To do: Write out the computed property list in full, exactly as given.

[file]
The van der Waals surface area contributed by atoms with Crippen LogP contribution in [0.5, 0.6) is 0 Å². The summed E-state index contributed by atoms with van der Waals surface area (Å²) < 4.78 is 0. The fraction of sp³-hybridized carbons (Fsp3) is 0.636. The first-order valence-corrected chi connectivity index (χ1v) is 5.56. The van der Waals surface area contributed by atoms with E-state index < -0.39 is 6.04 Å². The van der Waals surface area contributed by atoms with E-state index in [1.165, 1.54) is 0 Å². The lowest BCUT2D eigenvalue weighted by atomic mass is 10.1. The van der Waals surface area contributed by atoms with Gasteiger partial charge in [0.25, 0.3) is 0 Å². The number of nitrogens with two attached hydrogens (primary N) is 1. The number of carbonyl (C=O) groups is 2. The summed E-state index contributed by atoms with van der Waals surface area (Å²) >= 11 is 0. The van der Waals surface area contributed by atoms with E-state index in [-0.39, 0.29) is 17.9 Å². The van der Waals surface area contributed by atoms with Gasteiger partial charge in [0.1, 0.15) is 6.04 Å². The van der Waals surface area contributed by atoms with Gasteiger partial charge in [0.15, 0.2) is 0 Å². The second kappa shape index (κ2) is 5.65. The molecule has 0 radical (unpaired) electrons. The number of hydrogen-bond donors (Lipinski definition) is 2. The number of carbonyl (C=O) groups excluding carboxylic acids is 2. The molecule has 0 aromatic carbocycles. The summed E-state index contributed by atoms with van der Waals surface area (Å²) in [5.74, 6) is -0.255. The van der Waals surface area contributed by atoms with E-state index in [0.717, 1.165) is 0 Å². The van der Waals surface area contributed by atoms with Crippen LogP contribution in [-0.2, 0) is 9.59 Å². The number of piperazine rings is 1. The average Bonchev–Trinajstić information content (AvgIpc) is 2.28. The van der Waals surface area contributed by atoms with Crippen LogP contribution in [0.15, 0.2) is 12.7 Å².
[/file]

The van der Waals surface area contributed by atoms with Crippen LogP contribution in [0.5, 0.6) is 0 Å². The summed E-state index contributed by atoms with van der Waals surface area (Å²) < 4.78 is 0. The fraction of sp³-hybridized carbons (Fsp3) is 0.636. The first-order valence-corrected chi connectivity index (χ1v) is 5.56. The van der Waals surface area contributed by atoms with E-state index < -0.39 is 6.04 Å². The van der Waals surface area contributed by atoms with E-state index in [1.165, 1.54) is 0 Å². The lowest BCUT2D eigenvalue weighted by atomic mass is 10.1. The van der Waals surface area contributed by atoms with Gasteiger partial charge in [0.25, 0.3) is 0 Å². The number of nitrogens with two attached hydrogens (primary N) is 1. The number of carbonyl (C=O) groups is 2. The summed E-state index contributed by atoms with van der Waals surface area (Å²) >= 11 is 0. The van der Waals surface area contributed by atoms with E-state index in [-0.39, 0.29) is 17.9 Å². The van der Waals surface area contributed by atoms with Gasteiger partial charge in [0.1, 0.15) is 6.04 Å². The van der Waals surface area contributed by atoms with Gasteiger partial charge in [0.15, 0.2) is 0 Å². The second kappa shape index (κ2) is 5.65. The molecule has 0 radical (unpaired) electrons. The number of hydrogen-bond donors (Lipinski definition) is 2. The number of carbonyl (C=O) groups excluding carboxylic acids is 2. The molecule has 0 aromatic carbocycles. The summed E-state index contributed by atoms with van der Waals surface area (Å²) in [5.74, 6) is -0.255. The van der Waals surface area contributed by atoms with E-state index in [0.717, 1.165) is 0 Å². The van der Waals surface area contributed by atoms with Crippen LogP contribution in [-0.2, 0) is 9.59 Å². The number of piperazine rings is 1. The average Bonchev–Trinajstić information content (AvgIpc) is 2.28. The van der Waals surface area contributed by atoms with Crippen LogP contribution in [0.15, 0.2) is 12.7 Å².